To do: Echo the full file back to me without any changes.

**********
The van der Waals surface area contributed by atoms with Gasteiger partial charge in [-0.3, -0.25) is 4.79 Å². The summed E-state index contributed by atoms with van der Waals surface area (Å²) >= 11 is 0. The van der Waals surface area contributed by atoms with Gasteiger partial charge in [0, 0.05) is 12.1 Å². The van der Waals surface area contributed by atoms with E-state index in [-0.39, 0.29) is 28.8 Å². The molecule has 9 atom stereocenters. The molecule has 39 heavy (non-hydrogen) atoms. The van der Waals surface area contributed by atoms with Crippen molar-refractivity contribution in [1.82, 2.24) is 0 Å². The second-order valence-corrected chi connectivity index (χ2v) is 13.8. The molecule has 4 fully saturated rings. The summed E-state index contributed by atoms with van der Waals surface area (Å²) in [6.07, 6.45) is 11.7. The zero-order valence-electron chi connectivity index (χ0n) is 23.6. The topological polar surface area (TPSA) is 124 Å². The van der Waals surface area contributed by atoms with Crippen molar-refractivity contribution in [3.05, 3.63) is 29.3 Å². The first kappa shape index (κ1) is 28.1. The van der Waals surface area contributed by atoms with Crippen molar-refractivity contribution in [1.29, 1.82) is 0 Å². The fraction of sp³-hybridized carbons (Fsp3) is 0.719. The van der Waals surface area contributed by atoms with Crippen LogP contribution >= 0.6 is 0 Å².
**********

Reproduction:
The van der Waals surface area contributed by atoms with Gasteiger partial charge in [-0.3, -0.25) is 4.79 Å². The summed E-state index contributed by atoms with van der Waals surface area (Å²) >= 11 is 0. The van der Waals surface area contributed by atoms with Gasteiger partial charge in [0, 0.05) is 12.1 Å². The van der Waals surface area contributed by atoms with E-state index in [-0.39, 0.29) is 28.8 Å². The molecule has 9 atom stereocenters. The molecule has 39 heavy (non-hydrogen) atoms. The van der Waals surface area contributed by atoms with Crippen molar-refractivity contribution in [1.82, 2.24) is 0 Å². The second-order valence-corrected chi connectivity index (χ2v) is 13.8. The molecule has 4 fully saturated rings. The summed E-state index contributed by atoms with van der Waals surface area (Å²) in [6.07, 6.45) is 11.7. The zero-order valence-electron chi connectivity index (χ0n) is 23.6. The topological polar surface area (TPSA) is 124 Å². The van der Waals surface area contributed by atoms with Crippen molar-refractivity contribution in [3.05, 3.63) is 29.3 Å². The first kappa shape index (κ1) is 28.1. The van der Waals surface area contributed by atoms with Crippen molar-refractivity contribution in [1.29, 1.82) is 0 Å². The fraction of sp³-hybridized carbons (Fsp3) is 0.719. The van der Waals surface area contributed by atoms with Crippen LogP contribution >= 0.6 is 0 Å².